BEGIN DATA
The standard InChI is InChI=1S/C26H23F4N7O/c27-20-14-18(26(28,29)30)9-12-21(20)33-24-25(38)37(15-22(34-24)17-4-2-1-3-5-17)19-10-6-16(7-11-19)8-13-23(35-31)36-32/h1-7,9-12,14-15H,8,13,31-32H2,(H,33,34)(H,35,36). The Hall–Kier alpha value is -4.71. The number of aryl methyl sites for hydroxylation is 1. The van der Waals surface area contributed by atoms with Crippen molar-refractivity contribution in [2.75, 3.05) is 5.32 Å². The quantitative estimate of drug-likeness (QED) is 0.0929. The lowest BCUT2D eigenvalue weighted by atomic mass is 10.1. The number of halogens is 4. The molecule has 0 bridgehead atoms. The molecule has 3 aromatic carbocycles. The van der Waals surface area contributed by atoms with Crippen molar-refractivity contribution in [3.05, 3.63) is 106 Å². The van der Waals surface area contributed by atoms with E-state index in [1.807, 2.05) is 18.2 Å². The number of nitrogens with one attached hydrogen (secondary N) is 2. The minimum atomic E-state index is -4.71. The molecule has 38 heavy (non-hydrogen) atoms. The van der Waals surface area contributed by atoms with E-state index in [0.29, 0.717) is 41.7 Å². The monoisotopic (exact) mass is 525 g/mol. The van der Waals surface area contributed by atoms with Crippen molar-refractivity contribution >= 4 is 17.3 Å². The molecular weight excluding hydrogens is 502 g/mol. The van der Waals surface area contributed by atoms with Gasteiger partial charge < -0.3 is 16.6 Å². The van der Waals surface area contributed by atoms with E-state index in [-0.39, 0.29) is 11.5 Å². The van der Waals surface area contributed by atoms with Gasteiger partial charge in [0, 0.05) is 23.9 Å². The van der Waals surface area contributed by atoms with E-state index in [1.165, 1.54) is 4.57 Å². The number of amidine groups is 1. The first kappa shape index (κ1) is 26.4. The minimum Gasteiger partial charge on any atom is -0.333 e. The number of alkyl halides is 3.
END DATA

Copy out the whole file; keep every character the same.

The standard InChI is InChI=1S/C26H23F4N7O/c27-20-14-18(26(28,29)30)9-12-21(20)33-24-25(38)37(15-22(34-24)17-4-2-1-3-5-17)19-10-6-16(7-11-19)8-13-23(35-31)36-32/h1-7,9-12,14-15H,8,13,31-32H2,(H,33,34)(H,35,36). The Hall–Kier alpha value is -4.71. The number of aryl methyl sites for hydroxylation is 1. The van der Waals surface area contributed by atoms with Crippen molar-refractivity contribution in [2.75, 3.05) is 5.32 Å². The quantitative estimate of drug-likeness (QED) is 0.0929. The lowest BCUT2D eigenvalue weighted by atomic mass is 10.1. The number of halogens is 4. The molecule has 0 bridgehead atoms. The molecule has 3 aromatic carbocycles. The van der Waals surface area contributed by atoms with Crippen molar-refractivity contribution in [3.05, 3.63) is 106 Å². The van der Waals surface area contributed by atoms with E-state index in [1.807, 2.05) is 18.2 Å². The number of nitrogens with one attached hydrogen (secondary N) is 2. The minimum atomic E-state index is -4.71. The molecule has 38 heavy (non-hydrogen) atoms. The van der Waals surface area contributed by atoms with E-state index in [0.29, 0.717) is 41.7 Å². The monoisotopic (exact) mass is 525 g/mol. The van der Waals surface area contributed by atoms with Crippen molar-refractivity contribution >= 4 is 17.3 Å². The molecular weight excluding hydrogens is 502 g/mol. The van der Waals surface area contributed by atoms with Gasteiger partial charge < -0.3 is 16.6 Å². The van der Waals surface area contributed by atoms with E-state index in [-0.39, 0.29) is 11.5 Å². The van der Waals surface area contributed by atoms with Gasteiger partial charge in [0, 0.05) is 23.9 Å². The van der Waals surface area contributed by atoms with E-state index in [1.165, 1.54) is 4.57 Å². The number of amidine groups is 1. The first kappa shape index (κ1) is 26.4. The minimum Gasteiger partial charge on any atom is -0.333 e. The number of alkyl halides is 3.